A view attachment allows you to attach one view display to another and use it on your site as though it was a single view. I found this brilliant article that walks you through exactly how view attachments work.

  2. Block

    A view block allows your list to be displayed as a block, which you can move around and position accordingly from the block admin page.

  3. Feed

    A view feed allows your list to be rendered in an RSS feed format, which is good if you need to submit content to aggregators or want to allow people to subscribe to content on your site.

  4. Page

    A view page basically turns your list of content into a page, complete with it’s own unique path.

Views main editor

There are a lot of options and settings available here. Remember the Master* panel earlier? Whenever you apply an option or setting, you can choose to apply them to All displays (except overridden), which modifies the Master display and will affect all other displays as well. Or you can apply it just to the current display. You can see how your view display would potentially look by scrolling down to the Live preview section below the editor.

  • Display name

    Naming the display will help when you have lots of displays for the same view. It will not be shown on the actual content display.

  • Title

    This will be displayed with the view. Enter <none> if you don’t want the title to display.

  • Format

    Views come with default templates so you have a choice in how your content is displayed. You can choose to override them through your theme template files. The options are:

    • Grid → displays your content in a grid with each row of fields in each cell of the grid; uses <table> tags
    • HTML list → displays your content in lists using HTML tags; uses <ul> or <ol> tags
    • Jump menu → creates a dropdown menu from the list of content, only works with fields, uses <form> and <select> tags
    • Table → displays your content in a table with each field as a column, only works with fields, uses <table> tags
    • Unformatted list → displays your content in generic divs, uses <div> tags
  • Show

    You can show content based on how it’s displayed on the node, or you can choose which individual fields you want to display.

  • Fields

    Select the fields you want displayed. They will appear in the order listed, so you can rearrange the order by clicking on the downward triangle next to the Add button to reveal the Rearrange option. This option is not available if you chose Content as the display mode.

  • Filter criteria

    You can further fine-tune your list of content based on various conditions. You can use multiple criteria.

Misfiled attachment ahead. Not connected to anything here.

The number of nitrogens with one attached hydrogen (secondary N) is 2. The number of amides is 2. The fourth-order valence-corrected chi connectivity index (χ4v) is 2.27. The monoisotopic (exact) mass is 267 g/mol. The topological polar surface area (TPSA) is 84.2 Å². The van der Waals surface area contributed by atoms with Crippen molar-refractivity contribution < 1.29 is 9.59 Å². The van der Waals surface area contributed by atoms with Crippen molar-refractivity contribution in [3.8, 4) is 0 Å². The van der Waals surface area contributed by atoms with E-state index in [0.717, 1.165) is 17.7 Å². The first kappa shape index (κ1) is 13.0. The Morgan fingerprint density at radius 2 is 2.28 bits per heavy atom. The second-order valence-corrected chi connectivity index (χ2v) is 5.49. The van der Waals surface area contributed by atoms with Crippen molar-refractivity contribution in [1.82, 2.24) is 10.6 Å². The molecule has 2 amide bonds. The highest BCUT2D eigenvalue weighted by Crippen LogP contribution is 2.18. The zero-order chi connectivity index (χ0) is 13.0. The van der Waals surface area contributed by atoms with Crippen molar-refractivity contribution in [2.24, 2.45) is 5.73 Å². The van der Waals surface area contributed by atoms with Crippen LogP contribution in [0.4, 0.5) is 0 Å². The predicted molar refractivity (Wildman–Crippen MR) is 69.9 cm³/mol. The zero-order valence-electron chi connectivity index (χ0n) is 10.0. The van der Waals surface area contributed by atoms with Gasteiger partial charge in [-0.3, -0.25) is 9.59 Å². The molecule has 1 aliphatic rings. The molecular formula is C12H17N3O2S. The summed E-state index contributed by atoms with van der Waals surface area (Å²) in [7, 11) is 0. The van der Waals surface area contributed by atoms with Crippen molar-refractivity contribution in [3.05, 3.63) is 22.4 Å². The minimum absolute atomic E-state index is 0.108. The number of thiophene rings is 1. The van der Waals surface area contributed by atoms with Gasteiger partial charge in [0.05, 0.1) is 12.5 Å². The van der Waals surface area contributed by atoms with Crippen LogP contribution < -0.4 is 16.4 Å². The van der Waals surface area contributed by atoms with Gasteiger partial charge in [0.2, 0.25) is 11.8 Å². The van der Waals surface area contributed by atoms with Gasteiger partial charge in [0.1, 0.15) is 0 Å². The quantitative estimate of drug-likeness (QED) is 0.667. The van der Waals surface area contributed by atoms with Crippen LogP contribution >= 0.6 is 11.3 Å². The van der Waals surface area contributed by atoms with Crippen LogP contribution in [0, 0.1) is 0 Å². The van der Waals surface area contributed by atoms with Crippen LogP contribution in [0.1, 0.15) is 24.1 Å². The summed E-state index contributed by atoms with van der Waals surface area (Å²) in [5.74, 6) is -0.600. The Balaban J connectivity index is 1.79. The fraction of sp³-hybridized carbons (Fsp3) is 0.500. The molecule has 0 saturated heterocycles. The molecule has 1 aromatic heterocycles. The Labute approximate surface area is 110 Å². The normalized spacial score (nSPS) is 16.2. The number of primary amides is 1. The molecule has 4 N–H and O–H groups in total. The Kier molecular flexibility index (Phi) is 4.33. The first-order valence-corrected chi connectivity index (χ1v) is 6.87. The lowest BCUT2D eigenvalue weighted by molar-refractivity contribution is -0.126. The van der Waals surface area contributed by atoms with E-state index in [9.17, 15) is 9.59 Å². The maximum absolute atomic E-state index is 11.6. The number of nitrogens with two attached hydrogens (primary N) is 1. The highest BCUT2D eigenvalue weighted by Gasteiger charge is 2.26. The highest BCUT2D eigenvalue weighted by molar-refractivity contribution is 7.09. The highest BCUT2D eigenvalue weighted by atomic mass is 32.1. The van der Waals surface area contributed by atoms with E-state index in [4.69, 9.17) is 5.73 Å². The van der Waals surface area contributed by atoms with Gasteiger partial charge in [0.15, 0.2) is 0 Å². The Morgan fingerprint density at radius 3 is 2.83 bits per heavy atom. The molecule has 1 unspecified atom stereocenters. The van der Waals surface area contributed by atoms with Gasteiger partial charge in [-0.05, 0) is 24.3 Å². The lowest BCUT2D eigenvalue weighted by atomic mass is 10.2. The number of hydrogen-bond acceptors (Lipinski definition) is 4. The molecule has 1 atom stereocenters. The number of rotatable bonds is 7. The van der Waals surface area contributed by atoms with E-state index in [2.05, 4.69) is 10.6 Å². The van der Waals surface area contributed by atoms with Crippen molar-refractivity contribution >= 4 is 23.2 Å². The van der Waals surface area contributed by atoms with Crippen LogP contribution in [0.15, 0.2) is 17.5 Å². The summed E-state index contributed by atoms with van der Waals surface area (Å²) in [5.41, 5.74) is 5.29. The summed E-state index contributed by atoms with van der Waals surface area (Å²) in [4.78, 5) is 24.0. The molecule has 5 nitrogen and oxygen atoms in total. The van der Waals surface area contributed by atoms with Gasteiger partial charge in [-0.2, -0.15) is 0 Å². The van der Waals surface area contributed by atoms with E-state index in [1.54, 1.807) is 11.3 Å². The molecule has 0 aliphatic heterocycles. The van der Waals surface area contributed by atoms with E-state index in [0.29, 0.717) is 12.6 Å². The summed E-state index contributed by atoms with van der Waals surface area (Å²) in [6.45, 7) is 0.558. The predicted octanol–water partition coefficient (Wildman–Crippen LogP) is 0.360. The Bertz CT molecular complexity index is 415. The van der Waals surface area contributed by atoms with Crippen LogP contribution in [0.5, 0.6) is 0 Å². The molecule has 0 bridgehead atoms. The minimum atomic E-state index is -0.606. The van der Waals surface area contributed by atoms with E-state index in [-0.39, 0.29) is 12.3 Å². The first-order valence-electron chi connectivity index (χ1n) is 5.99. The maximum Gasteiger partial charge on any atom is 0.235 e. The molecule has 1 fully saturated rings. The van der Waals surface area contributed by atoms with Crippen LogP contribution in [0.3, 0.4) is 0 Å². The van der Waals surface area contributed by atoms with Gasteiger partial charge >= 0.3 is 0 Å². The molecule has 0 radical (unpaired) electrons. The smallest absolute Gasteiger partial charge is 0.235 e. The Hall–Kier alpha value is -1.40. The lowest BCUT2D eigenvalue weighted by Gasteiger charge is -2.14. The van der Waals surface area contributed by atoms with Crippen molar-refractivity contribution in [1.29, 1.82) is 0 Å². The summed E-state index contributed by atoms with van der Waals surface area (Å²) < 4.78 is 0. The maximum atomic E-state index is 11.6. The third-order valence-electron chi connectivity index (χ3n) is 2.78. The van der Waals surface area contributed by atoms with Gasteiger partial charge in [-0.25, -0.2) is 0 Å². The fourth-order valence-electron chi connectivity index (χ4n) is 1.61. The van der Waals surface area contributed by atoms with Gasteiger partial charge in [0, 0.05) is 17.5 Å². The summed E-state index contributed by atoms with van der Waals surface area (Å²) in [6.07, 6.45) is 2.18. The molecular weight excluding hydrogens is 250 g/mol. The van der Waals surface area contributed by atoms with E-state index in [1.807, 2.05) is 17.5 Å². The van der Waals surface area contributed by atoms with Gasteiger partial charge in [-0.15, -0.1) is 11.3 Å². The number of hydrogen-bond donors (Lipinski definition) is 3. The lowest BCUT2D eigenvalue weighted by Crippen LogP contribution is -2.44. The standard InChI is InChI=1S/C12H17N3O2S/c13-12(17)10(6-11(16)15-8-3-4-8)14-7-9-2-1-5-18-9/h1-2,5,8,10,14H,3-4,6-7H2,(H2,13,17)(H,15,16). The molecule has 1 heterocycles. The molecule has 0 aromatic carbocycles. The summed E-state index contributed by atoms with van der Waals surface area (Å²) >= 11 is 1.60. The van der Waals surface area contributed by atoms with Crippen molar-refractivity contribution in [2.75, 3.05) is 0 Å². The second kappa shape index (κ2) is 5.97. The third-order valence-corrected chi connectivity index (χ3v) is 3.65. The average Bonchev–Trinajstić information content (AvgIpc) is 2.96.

• Sort criteria

    Similarly, you can determine how the list will be sorted based on various conditions as well. You can use multiple criteria for this as well.

  • Path

    Only applicable to Page and Feed view displays. You’ll need to specify a unique path for these displays.

  • Access

    You can control the visibility of each view display based on user role or permission access. It is advised to set this for every one of your view displays for security purposes. The default option is the permission to view published content.

  • Header and Footer

    You can create a header as well as a footer for your views display. The most commonly used option would be Global: Text area, which allows you to add custom markup.

  • Use pager

    Odds are your list may be very long and hence require some type of pagination. This option is applicable to the page and block displays only. The attachment views display allows you to inherit the pager of the parent display it’s attached to. You can choose from either the full pager or mini pager, as well as specify the number of items to be displayed.

  • More link** If there is more content than is displayed, you can choose to display a more link which will link to the page view of the display. The text on the link can be customised here.

That just about covers the most general settings and options and should be enough for you to get started with using Views on your website. Of course there is a lot more that can be done with Views, but this is just a basic introduction. The advanced options have goodies like contextual filters, relationships (essentially joining tables) and more. There are also a lot of additional modules that extend the capabilities of Views. I hope this post has helped you grok Views and you’ll use it to create a better Drupal site.